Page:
Here’s another example of Dowsing, and the benefits of keeping an open mind! This story is from Richard Feather Anderson, who will teach an advanced course at the Dowsers West Coast Conference in July, Santa Cruz, CA.
“Dowsing is a wonderful way to reach beyond what we consciously know – to get answers to questions that best serve everyone concerned. I can’t imagine doing what I do professionally without the help of dowsing. I use it in every feng shui consultation, geomantic site planning job, labyrinth design project, space clearing, and earth acupuncture treatment. Dowsing gives me deep insights more quickly than I could ever get just using my rational, logical, analytical faculties. Let me give you some examples from my every-day professional uses.
In my thirty years of designing and laying out labyrinths for people to use for walking meditations and consciousness-raising processes, I have always dowsed for the spot that will “best support” these activities, and then dowse for where the entrance and main axis should go. One of the first years I brought labyrinths to the West Coast Conference, 1986 or 87, my dowsing directed me to orient a seven-circuit ancient style labyrinth so that the entry path was directly aimed at a three-story blank concrete wall on the campus of UC Santa Cruz. I could not figure out why my higher intuitive self thought this was a good idea. My architect’s mind told me this gave meditators the ugliest possible view as they started their walk and arrived at the center. I had noticed that labyrinth walkers spend most of their time looking down at the ground to stay on the path, and only look up as they enter, and again when they arrive at the center. So I knew it’ was important to orient a labyrinth so you see something inspirational or peaceful at those moments when you look up and take in the surroundings.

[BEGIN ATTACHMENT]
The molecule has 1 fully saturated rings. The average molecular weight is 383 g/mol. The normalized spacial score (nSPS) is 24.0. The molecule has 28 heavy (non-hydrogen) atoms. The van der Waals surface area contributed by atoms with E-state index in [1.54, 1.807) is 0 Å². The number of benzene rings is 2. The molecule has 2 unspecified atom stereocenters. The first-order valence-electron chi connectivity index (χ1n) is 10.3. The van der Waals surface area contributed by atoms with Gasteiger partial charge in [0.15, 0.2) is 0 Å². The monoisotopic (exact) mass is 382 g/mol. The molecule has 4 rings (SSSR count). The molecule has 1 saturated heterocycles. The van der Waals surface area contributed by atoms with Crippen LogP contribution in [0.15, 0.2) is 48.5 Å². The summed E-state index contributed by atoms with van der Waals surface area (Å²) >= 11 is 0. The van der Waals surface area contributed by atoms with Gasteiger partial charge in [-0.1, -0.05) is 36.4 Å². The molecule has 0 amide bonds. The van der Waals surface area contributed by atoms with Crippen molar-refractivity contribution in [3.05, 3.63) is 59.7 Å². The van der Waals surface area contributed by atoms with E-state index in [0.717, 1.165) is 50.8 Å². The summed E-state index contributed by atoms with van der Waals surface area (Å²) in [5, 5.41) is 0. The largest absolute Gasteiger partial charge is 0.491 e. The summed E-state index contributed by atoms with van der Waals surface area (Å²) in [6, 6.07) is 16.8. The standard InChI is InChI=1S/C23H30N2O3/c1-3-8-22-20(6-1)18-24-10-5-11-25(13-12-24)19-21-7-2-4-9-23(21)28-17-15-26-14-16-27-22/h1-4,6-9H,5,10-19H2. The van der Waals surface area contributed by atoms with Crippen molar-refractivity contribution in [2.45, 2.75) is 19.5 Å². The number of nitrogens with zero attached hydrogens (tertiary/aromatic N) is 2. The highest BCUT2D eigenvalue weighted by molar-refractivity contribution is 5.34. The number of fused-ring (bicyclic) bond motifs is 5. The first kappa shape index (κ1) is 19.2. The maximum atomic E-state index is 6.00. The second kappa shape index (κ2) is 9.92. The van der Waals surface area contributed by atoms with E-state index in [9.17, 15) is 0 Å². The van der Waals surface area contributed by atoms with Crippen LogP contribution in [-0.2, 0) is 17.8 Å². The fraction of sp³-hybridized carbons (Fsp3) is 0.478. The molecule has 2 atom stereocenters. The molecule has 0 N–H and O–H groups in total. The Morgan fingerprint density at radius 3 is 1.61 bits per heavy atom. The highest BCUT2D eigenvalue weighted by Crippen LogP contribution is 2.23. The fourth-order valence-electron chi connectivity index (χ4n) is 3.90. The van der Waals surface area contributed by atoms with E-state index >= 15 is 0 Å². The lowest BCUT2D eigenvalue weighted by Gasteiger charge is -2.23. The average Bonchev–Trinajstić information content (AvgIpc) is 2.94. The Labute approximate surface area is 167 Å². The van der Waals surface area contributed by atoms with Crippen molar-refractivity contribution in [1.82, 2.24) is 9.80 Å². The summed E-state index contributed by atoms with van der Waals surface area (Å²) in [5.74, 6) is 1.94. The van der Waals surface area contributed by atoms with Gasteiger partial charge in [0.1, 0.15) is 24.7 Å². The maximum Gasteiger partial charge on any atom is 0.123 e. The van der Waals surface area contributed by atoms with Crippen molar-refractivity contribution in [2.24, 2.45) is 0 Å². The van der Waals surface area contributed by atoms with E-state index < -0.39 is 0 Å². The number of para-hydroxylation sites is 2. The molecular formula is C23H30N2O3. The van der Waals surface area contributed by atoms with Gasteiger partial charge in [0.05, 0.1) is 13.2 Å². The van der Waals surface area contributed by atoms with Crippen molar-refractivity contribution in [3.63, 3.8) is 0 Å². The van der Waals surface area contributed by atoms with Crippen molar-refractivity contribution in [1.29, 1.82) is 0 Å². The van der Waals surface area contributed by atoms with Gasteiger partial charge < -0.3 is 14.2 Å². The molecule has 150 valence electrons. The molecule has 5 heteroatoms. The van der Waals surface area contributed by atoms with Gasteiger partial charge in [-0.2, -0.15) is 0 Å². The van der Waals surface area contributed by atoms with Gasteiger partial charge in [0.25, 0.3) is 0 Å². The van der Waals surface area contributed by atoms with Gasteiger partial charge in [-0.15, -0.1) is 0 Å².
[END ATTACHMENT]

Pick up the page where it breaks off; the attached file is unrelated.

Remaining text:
Even though I couldn’t explain why it made sense, I followed my dowsing results. On the last night of the conference I went out to have one last labyrinth walk. It was the first clear fog-less night, and as I stood at the mouth of the labyrinth and looked along the path to the center, I saw to my amazement that the path was pointing directly due north to the North Star. “Oh, my goodness!” I exclaimed, “so that’s why I was directed to orient it this way.”
I learned that night to never question my labyrinth dowsing results again. The next year it happened again with the orientation of a Chartres labyrinth. I thought I was being told to orient the labyrinth toward the beautiful redwood grove on campus, but when I took a compass reading I discovered it was also replicating the orientation of the original labyrinth in Chartres Cathedral in France, which points at the summer solstice sunrise. I just love how dowsing nudges me to do things that are only later revealed to be so perfect for the desired intention or goal.
For more information about Richard Feather Anderson:
2036 Nevada City Hwy #308; Grass Valley, CA 95945